'More Settings' brings up a menu that lets you control Panel Alignment and Visibility. The most often used control here is 'Always Visible / Auto Hide'. Unfortunately KDE doesn't have an "Intelligent" hiding mode like we saw in Xfce (yet, anyway). The other useful control here is 'Maximize Panel', because if you have been monkeying around with the panel width, and then discovered to your dismay that you can't push the arrows far enough out to make it span the entire screen again, this is where you click to do that.
The 'Lock Widgets' item has the same effect as the one we just saw in the desktop toolbox, but in addition it removes the Toolbox icon from the Panel.
Finally, if you have made such a mess that you can't figure out how to recover from it, click 'Remove Panel', go get a fresh cup of coffee and then read the next paragraph.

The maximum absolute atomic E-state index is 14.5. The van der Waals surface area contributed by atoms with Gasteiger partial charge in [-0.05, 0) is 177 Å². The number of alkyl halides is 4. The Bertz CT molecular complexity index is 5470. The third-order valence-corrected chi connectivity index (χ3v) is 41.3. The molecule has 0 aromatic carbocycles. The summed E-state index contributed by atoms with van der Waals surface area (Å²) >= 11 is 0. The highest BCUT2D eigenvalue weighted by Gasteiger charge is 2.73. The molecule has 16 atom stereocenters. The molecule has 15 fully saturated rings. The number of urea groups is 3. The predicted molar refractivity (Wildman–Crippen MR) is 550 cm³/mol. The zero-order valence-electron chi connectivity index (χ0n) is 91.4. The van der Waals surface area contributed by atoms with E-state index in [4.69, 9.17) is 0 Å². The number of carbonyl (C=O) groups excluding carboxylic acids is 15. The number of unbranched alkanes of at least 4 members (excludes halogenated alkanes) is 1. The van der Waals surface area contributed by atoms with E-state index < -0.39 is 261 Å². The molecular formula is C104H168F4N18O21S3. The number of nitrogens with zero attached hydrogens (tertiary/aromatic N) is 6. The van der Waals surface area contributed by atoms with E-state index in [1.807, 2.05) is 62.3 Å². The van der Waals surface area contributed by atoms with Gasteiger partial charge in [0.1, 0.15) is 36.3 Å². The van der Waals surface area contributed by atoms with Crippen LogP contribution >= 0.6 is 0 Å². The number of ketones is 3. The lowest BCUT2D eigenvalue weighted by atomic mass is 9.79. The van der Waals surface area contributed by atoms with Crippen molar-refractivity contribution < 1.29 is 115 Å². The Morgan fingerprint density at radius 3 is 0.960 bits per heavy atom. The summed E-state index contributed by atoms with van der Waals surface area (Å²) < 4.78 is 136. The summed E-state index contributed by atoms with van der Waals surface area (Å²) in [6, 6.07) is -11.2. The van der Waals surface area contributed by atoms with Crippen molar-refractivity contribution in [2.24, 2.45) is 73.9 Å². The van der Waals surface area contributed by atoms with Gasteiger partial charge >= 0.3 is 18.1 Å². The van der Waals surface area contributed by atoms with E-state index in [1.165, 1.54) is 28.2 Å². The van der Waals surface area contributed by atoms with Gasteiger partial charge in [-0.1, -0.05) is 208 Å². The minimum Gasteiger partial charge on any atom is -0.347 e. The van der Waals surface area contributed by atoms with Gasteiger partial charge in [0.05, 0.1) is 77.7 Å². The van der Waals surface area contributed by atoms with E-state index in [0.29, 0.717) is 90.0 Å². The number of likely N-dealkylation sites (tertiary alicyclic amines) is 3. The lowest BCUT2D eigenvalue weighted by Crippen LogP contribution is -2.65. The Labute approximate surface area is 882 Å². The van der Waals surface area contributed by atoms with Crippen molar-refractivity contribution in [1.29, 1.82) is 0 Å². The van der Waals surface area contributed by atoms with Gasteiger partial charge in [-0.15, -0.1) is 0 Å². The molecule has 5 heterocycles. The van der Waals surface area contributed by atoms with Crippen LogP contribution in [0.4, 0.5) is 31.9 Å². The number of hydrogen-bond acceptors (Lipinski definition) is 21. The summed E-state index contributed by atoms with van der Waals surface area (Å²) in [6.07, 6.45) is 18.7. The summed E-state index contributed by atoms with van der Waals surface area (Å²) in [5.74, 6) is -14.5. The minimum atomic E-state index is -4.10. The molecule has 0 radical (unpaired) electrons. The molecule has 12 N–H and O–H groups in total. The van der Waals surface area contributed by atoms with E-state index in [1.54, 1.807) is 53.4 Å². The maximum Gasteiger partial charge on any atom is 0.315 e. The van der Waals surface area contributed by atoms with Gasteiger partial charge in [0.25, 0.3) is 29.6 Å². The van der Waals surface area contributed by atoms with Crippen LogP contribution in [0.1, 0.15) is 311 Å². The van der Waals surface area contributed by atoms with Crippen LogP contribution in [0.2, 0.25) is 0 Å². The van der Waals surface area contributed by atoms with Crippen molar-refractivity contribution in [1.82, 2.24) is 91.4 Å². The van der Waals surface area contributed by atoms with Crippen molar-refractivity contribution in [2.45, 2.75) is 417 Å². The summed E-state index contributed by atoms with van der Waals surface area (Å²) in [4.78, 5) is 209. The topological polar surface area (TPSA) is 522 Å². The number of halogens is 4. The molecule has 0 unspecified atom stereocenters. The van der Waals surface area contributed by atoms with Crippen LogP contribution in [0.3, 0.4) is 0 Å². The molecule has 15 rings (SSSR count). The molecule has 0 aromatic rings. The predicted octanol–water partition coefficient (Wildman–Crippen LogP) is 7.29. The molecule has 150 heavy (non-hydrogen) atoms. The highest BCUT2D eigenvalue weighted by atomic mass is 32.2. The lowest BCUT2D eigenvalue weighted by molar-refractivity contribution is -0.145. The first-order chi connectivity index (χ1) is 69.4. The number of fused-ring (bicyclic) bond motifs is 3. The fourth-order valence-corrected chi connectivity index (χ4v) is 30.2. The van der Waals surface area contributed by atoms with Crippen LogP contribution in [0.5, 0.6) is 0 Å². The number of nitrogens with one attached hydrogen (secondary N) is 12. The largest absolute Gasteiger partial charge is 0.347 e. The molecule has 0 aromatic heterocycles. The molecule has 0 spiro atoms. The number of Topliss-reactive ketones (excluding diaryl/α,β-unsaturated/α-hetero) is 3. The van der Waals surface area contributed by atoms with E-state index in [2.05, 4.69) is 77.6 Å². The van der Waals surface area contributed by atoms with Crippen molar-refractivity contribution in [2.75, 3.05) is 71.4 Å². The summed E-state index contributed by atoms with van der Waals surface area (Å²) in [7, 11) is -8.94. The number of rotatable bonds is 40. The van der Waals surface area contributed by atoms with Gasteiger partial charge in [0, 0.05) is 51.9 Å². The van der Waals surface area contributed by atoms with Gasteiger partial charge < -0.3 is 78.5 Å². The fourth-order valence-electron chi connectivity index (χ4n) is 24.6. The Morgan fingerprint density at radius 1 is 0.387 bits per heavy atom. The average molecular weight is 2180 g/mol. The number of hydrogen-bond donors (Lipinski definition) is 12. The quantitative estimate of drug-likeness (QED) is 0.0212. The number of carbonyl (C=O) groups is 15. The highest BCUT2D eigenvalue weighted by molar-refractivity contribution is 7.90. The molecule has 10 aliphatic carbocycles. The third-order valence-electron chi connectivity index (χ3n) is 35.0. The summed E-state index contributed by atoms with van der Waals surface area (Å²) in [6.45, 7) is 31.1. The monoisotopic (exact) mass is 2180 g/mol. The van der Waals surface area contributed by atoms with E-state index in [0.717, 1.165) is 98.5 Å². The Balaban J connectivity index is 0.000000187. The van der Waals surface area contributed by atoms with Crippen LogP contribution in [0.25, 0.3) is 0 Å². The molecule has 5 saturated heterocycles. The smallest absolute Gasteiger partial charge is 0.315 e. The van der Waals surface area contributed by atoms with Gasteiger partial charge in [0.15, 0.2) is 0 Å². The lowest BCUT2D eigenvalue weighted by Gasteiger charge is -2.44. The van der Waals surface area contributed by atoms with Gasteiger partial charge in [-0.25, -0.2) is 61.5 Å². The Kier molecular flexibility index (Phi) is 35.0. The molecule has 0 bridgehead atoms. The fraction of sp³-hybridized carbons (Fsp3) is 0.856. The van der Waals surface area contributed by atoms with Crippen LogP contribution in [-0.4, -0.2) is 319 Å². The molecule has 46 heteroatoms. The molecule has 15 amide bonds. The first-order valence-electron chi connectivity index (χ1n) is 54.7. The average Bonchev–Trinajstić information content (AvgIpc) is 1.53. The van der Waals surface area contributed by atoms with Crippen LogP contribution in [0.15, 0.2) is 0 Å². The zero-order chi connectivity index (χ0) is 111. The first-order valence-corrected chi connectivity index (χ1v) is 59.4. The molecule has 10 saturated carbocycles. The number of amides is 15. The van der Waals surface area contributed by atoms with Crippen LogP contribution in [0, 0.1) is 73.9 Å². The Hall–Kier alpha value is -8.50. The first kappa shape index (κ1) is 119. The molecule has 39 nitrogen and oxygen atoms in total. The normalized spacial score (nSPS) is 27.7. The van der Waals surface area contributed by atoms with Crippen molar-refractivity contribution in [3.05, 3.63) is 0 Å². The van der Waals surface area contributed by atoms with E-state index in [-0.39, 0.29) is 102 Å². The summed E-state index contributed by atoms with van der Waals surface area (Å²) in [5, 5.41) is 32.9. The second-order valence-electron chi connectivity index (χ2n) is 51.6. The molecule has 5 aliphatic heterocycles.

If you want to add another panel (or you have made such a mess that you had to delete the original panel), go back to the desktop and right-click anywhere on the wallpaper. You should get the menu shown here (if the 'Add xxx' items are missing, unlock the widgets and then right-click again). Click 'Add Panel' and you will get a choice of 'Default Panel' or 'Empty Panel'.
A 'Default Panel' is preloaded exactly like the one shown above, while an 'Empty Panel' is exactly what it says.
To manage the Widgets within a panel, click on the Toolbox icon at the end of the panel. If there is no toolbox on the panel, you need to unlock the widgets. As I mentioned above, there are several ways to do this; right-clicking on either the desktop background or panel background will bring up a menu which includes 'Unlock Widgets', and of course the desktop 'Toolbox' includes that option as well. Be aware that some widgets on the Panel (such as the Task Manager) have their own right-click actions, so you won't be able to unlock widgets by clicking them.